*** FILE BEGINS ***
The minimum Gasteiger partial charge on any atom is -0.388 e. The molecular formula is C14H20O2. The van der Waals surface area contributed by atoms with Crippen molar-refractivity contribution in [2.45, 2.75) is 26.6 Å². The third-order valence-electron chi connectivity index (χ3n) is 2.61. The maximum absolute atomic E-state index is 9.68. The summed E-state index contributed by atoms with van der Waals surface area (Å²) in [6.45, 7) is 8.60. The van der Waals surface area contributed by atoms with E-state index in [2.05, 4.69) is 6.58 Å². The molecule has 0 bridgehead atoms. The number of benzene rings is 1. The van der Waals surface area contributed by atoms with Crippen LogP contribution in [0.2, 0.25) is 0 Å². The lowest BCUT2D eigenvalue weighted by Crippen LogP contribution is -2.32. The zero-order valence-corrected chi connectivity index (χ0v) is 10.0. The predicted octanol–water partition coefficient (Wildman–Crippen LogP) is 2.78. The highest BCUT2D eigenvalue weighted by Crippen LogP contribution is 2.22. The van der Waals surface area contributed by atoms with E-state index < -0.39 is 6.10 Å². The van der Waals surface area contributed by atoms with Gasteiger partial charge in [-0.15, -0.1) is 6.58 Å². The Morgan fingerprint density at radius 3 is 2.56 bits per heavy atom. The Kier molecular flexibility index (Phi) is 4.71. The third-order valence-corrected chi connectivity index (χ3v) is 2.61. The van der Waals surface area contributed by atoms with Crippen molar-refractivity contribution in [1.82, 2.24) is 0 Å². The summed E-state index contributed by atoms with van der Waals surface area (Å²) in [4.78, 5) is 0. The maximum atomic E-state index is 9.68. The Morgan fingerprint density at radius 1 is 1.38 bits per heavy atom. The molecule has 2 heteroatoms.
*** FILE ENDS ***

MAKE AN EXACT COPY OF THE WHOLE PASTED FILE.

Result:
The minimum Gasteiger partial charge on any atom is -0.388 e. The molecular formula is C14H20O2. The van der Waals surface area contributed by atoms with Crippen molar-refractivity contribution in [2.45, 2.75) is 26.6 Å². The third-order valence-electron chi connectivity index (χ3n) is 2.61. The maximum absolute atomic E-state index is 9.68. The summed E-state index contributed by atoms with van der Waals surface area (Å²) in [6.45, 7) is 8.60. The van der Waals surface area contributed by atoms with E-state index in [2.05, 4.69) is 6.58 Å². The molecule has 0 bridgehead atoms. The number of benzene rings is 1. The van der Waals surface area contributed by atoms with Crippen LogP contribution in [0.2, 0.25) is 0 Å². The lowest BCUT2D eigenvalue weighted by Crippen LogP contribution is -2.32. The zero-order valence-corrected chi connectivity index (χ0v) is 10.0. The predicted octanol–water partition coefficient (Wildman–Crippen LogP) is 2.78. The highest BCUT2D eigenvalue weighted by Crippen LogP contribution is 2.22. The van der Waals surface area contributed by atoms with E-state index < -0.39 is 6.10 Å². The van der Waals surface area contributed by atoms with Gasteiger partial charge in [-0.15, -0.1) is 6.58 Å². The Morgan fingerprint density at radius 3 is 2.56 bits per heavy atom. The Kier molecular flexibility index (Phi) is 4.71. The third-order valence-corrected chi connectivity index (χ3v) is 2.61. The van der Waals surface area contributed by atoms with Crippen molar-refractivity contribution in [1.82, 2.24) is 0 Å². The summed E-state index contributed by atoms with van der Waals surface area (Å²) in [4.78, 5) is 0. The maximum atomic E-state index is 9.68. The Morgan fingerprint density at radius 1 is 1.38 bits per heavy atom. The molecule has 2 heteroatoms.